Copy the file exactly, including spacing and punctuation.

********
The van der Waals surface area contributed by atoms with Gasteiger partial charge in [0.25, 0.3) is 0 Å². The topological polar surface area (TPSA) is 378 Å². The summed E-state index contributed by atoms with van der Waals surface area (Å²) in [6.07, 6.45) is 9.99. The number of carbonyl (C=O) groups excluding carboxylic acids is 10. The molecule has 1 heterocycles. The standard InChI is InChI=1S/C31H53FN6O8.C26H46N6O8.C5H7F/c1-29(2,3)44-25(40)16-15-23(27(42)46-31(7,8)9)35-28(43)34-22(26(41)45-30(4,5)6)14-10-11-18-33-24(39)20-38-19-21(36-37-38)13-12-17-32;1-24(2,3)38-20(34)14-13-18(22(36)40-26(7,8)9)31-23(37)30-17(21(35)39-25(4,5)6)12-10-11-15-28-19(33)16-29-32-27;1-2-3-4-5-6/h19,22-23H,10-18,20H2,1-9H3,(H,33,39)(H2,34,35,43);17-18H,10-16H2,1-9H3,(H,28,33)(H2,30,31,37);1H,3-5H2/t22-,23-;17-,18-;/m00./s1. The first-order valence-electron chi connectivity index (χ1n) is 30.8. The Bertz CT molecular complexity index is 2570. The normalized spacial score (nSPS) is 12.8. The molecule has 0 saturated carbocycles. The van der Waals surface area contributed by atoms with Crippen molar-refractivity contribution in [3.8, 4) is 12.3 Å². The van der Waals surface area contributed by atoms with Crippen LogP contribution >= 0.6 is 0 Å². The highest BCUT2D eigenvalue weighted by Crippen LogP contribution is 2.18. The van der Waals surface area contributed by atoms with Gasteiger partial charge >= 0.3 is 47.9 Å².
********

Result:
The van der Waals surface area contributed by atoms with Gasteiger partial charge in [0.25, 0.3) is 0 Å². The topological polar surface area (TPSA) is 378 Å². The summed E-state index contributed by atoms with van der Waals surface area (Å²) in [6.07, 6.45) is 9.99. The number of carbonyl (C=O) groups excluding carboxylic acids is 10. The molecule has 1 heterocycles. The standard InChI is InChI=1S/C31H53FN6O8.C26H46N6O8.C5H7F/c1-29(2,3)44-25(40)16-15-23(27(42)46-31(7,8)9)35-28(43)34-22(26(41)45-30(4,5)6)14-10-11-18-33-24(39)20-38-19-21(36-37-38)13-12-17-32;1-24(2,3)38-20(34)14-13-18(22(36)40-26(7,8)9)31-23(37)30-17(21(35)39-25(4,5)6)12-10-11-15-28-19(33)16-29-32-27;1-2-3-4-5-6/h19,22-23H,10-18,20H2,1-9H3,(H,33,39)(H2,34,35,43);17-18H,10-16H2,1-9H3,(H,28,33)(H2,30,31,37);1H,3-5H2/t22-,23-;17-,18-;/m00./s1. The first-order valence-electron chi connectivity index (χ1n) is 30.8. The Bertz CT molecular complexity index is 2570. The normalized spacial score (nSPS) is 12.8. The molecule has 0 saturated carbocycles. The van der Waals surface area contributed by atoms with Crippen molar-refractivity contribution in [3.8, 4) is 12.3 Å². The van der Waals surface area contributed by atoms with Crippen LogP contribution >= 0.6 is 0 Å². The highest BCUT2D eigenvalue weighted by Crippen LogP contribution is 2.18. The van der Waals surface area contributed by atoms with Gasteiger partial charge >= 0.3 is 47.9 Å².